improvements for the logging package

skip at pobox.com skip at pobox.com
Wed Sep 7 05:08:50 CEST 2005


    >> while working on something in my current project I have made several
    >> improvements to the logging package in Python, two of them are worth
    >> mentioning:
    ...
    Trent> Cool. Your additions sound useful.

Perhaps so, but the logging module seems like such an unpythonic beast to
me.  How about cleaning it up (*) before we add more to it?  Stuff like
colorizing seems like it belongs in its own module (presuming a reasonably
general markup scheme can be agreed upon) so it can be used outside the
logging package.

(*) Stuff that seems very odd to me:

    - It's a package, but contrary to any other package I've ever seen, most
      of its functionality is implemented in __init__.py.  __init__.py is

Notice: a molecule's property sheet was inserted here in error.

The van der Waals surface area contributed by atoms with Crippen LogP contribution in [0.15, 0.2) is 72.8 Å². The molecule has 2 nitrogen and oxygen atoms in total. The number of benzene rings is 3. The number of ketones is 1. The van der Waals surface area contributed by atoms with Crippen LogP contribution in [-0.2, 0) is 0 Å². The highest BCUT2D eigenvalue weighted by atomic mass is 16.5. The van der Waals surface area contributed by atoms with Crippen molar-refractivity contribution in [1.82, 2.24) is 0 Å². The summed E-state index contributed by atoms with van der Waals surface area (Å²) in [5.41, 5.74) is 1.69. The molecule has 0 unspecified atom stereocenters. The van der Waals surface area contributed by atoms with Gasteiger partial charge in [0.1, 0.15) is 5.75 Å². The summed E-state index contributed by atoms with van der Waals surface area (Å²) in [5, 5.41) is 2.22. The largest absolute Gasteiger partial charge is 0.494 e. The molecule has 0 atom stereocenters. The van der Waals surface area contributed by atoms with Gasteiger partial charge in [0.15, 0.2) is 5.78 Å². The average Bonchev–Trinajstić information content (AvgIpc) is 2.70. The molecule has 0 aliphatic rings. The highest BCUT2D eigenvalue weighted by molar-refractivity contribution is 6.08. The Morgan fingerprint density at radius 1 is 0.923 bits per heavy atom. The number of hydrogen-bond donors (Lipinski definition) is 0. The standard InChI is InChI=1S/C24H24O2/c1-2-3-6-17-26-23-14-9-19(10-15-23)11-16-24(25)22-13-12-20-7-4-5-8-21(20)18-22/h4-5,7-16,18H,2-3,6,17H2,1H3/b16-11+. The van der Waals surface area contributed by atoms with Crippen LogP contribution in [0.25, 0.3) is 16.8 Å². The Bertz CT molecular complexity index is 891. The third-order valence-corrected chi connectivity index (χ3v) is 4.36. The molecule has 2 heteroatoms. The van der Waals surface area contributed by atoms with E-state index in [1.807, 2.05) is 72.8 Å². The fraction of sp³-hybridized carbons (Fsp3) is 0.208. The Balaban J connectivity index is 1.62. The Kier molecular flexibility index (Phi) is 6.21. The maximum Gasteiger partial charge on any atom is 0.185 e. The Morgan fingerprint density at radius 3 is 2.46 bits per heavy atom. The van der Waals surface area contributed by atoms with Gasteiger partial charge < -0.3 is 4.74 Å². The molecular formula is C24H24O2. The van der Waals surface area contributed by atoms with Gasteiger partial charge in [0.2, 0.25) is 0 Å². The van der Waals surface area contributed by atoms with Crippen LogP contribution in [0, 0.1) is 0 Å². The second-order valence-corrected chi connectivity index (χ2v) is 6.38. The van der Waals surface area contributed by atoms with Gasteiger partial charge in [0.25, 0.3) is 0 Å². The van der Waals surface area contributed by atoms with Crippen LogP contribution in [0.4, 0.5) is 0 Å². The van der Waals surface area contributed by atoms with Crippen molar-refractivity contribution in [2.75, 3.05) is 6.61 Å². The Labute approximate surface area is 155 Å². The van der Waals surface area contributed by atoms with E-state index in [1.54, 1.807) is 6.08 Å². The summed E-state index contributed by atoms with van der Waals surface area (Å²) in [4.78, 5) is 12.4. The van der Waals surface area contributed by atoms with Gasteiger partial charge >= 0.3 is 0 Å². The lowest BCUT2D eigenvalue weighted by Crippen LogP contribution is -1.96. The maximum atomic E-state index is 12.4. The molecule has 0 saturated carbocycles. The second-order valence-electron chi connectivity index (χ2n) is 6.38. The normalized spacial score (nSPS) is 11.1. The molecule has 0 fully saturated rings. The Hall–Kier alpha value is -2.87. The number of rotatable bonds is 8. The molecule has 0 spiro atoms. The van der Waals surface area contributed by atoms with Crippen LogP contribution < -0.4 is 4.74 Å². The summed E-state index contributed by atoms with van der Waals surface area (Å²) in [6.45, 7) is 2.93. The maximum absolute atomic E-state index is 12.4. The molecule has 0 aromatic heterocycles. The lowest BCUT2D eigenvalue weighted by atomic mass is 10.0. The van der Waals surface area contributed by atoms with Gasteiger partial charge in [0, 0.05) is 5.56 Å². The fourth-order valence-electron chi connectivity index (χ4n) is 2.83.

roughly four times larger than the next largest (bsddb, which is a
      beast because BerkDB has gotten so big over the years and the
      module/package has strived to remain backwards-compatible).

    - It's still too hard to use.  The obvious 'hello world' example

        import logging
        logging.info('hello world')

      ought to just work (implicitly add a stream handler connected to
      stderr to the root logger).

    - Its functionality is partitioned in sometimes odd ways.  For example,
      it has a handlers module, but what I presume would be the most
      commonly used handler (StreamHandler) is not defined there.  It's in
      (you have three guesses and the first two don't count) __init__.py
      instead of in logging.handlers.  Consequently, browsing in the obvious
      way fails to find the StreamHandler class.

    - It doesn't use PEP 8 style as far as naming is concerned, instead
      doing some sort of Java or C++ or Perl camelCase thing.  Eschewing PEP
      8 is fine for other stuff, but code in the Python core (especially new
      code like the logging module) should strive to adhere to PEP 8, since
      many people will use the core code as a pattern for their own code.

Skip



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